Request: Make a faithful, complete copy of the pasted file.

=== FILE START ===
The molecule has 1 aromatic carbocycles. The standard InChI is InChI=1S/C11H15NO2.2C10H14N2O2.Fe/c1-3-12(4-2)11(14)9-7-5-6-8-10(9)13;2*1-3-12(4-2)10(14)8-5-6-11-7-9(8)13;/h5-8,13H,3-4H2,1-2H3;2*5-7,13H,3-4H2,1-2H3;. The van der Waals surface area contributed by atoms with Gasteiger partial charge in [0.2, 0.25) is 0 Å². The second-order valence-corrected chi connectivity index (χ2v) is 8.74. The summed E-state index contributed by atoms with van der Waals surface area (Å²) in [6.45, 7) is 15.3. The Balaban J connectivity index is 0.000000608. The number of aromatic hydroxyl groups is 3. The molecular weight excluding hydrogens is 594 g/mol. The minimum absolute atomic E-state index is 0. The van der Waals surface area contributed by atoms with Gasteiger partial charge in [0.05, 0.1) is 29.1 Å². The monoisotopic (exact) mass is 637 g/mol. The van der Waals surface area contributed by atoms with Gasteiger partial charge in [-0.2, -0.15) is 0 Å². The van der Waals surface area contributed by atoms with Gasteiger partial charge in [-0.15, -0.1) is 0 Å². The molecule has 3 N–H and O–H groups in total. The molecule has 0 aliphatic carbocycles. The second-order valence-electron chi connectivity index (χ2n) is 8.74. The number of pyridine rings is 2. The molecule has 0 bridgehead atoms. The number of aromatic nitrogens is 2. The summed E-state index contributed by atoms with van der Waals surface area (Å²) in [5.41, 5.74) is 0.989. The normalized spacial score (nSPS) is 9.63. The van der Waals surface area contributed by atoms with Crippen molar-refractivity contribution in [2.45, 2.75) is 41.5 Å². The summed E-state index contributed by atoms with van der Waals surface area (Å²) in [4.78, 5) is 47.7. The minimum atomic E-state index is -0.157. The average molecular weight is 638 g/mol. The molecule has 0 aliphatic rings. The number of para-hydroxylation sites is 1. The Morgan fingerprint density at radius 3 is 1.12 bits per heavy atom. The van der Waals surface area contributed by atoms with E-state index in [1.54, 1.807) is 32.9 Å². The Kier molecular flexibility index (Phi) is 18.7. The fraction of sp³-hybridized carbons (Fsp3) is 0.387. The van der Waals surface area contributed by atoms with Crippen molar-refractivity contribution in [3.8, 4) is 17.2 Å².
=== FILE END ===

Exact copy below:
The molecule has 1 aromatic carbocycles. The standard InChI is InChI=1S/C11H15NO2.2C10H14N2O2.Fe/c1-3-12(4-2)11(14)9-7-5-6-8-10(9)13;2*1-3-12(4-2)10(14)8-5-6-11-7-9(8)13;/h5-8,13H,3-4H2,1-2H3;2*5-7,13H,3-4H2,1-2H3;. The van der Waals surface area contributed by atoms with Gasteiger partial charge in [0.2, 0.25) is 0 Å². The second-order valence-corrected chi connectivity index (χ2v) is 8.74. The summed E-state index contributed by atoms with van der Waals surface area (Å²) in [6.45, 7) is 15.3. The Balaban J connectivity index is 0.000000608. The number of aromatic hydroxyl groups is 3. The molecular weight excluding hydrogens is 594 g/mol. The minimum absolute atomic E-state index is 0. The van der Waals surface area contributed by atoms with Gasteiger partial charge in [0.05, 0.1) is 29.1 Å². The monoisotopic (exact) mass is 637 g/mol. The van der Waals surface area contributed by atoms with Gasteiger partial charge in [-0.2, -0.15) is 0 Å². The van der Waals surface area contributed by atoms with Gasteiger partial charge in [-0.15, -0.1) is 0 Å². The molecule has 3 N–H and O–H groups in total. The molecule has 0 aliphatic carbocycles. The second-order valence-electron chi connectivity index (χ2n) is 8.74. The number of pyridine rings is 2. The molecule has 0 bridgehead atoms. The number of aromatic nitrogens is 2. The summed E-state index contributed by atoms with van der Waals surface area (Å²) in [5.41, 5.74) is 0.989. The normalized spacial score (nSPS) is 9.63. The van der Waals surface area contributed by atoms with Crippen molar-refractivity contribution in [2.45, 2.75) is 41.5 Å². The summed E-state index contributed by atoms with van der Waals surface area (Å²) in [4.78, 5) is 47.7. The minimum atomic E-state index is -0.157. The average molecular weight is 638 g/mol. The molecule has 0 aliphatic rings. The number of para-hydroxylation sites is 1. The Morgan fingerprint density at radius 3 is 1.12 bits per heavy atom. The van der Waals surface area contributed by atoms with E-state index in [1.54, 1.807) is 32.9 Å². The Kier molecular flexibility index (Phi) is 18.7. The fraction of sp³-hybridized carbons (Fsp3) is 0.387. The van der Waals surface area contributed by atoms with Crippen molar-refractivity contribution in [3.8, 4) is 17.2 Å².